If you've ever had a catchy tune play over and over again in your head, you can identify with this 21-year-old:
I began hearing phantom music when I was very young (quite possibly before I reached 10 years of age). I vividly remember hearing a distinct pianist serenading me to sleep on many occasions. I would sit up in my bed, listening intently, but as soon as I sat up the sound would disappear. Once I returned to my previous position in bed, the music would continue. As far as I can recall the music stopped as I entered adolescence.
Recently, however, the single pianist seems to have decided to get fancy. Earlier this week I was settling down to bed in my new apartment, and I could have sworn that a full orchestra was being carried to my ears over the air conditioning vent. I did notice that when I sat up the sound ceased, just like in my childhood. Similarly, as soon as the air conditioner turned off, the music went with it.1
Auditory hallucinations, as experienced by the writer above, are defined as the perception of an auditory event such as voices or music in the absence of an external stimulus.
Such hallucinations, especially the hearing of distinct, commanding voices, are often connected with psychiatric disorders such as schizophrenia; however, musical hallucinations are usually nonpsychiatric in nature and linked to conditions such as hearing loss, brain lesions, diseases such as epilepsy, injuries, drugs and alcohol withdrawal.
Musical Ear Syndrome
Once considered rare, auditory hallucinations, especially the perception of phantom music, are so common among people with hearing loss that Neil G. Bauman, PhD, recommends the more neutral term "musical ear syndrome" or MES to refer to the condition. 2 In his speaking engagements, up to 30 percent of his audiences will publicly admit to having heard "strange phantom voices, ethereal music or other spooky sounds that no one else hears."
According to Bauman in a 2004 article in Hearing Health , many with hearing loss are reluctant to disclose to others the hearing of phantom sounds because of the history and use of the term "hallucination," which "conjures up visions of padded cells and professionals in white coats talking in hushed tones."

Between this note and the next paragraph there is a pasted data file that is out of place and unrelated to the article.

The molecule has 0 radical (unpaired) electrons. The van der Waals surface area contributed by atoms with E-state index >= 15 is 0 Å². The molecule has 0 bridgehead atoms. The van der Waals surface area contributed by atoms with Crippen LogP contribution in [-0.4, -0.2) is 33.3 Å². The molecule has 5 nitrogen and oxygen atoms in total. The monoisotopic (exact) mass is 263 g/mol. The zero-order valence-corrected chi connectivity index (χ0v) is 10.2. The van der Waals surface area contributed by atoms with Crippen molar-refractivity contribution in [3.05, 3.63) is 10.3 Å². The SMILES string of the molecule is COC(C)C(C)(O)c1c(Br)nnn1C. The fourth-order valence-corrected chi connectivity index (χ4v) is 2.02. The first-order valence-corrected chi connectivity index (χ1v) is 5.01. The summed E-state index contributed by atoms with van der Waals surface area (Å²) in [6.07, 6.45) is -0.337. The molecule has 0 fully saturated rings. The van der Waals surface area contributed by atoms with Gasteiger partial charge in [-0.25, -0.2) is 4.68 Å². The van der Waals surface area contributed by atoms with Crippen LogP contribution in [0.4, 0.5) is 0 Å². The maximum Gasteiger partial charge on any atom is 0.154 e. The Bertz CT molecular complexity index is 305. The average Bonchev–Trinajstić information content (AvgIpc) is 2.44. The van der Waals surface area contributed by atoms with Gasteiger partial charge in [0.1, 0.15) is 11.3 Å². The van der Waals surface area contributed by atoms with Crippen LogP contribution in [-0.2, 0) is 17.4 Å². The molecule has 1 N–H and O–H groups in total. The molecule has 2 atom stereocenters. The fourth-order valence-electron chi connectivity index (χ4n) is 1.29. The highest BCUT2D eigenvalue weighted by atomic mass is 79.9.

In other words, auditory and other forms of hallucinations are often equated with "going crazy." This pervasive and detrimental myth needs to be silenced. Pun intended.
In 2006, Chilean researchers published research in Acta Otolaryngologica on spontaneous musical auditory perceptions in 32 patients who developed abrupt bilateral sensorineural hearing loss.3 Surprisingly, all of the subjects had experienced such perceptions following their hearing loss in the second ear or when hearing loss in both ears occurred simultaneously.
Two of the patients were image tested for brain activity with single photon computerized emissions tomography (neuroSPECT) while they were having these phantom perceptions.
Increased activity was found in Brodmann's area 39 within the parietal lobe, especially on the right side of the brain, along with both frontal lobes at the middle gyrus. Decreased activity occurred in area 38 of Brodmann within the temporal lobe on both sides. This pattern of excitation and inhibition of brain regions is also seen in normally hearing volunteers stimulated with pure tones.
The researchers hypothesize, "When an individual has abrupt bilateral sensorineural hearing loss, stored musical memory can be released and this person can have musical perceptions without an external source. It is likely that an abrupt bilateral loss of inner ear function might uninhibit neuronal groups storing auditory memory."
In an earlier 2000 study in Brain , a neurologist at Newcastle University studied six subjects with musical hallucinations following acquired deafness.4 Brain imaging was carried out to identify areas where activity increased as a function of the severity of the hallucination. The researcher found clusters of correlated activity in the posterior temporal lobes, the right basal ganglia, the cerebellum and the inferior frontal cortices, which is "similar to that previously demonstrated during the normal perception and imagery of patterned-segmented sound."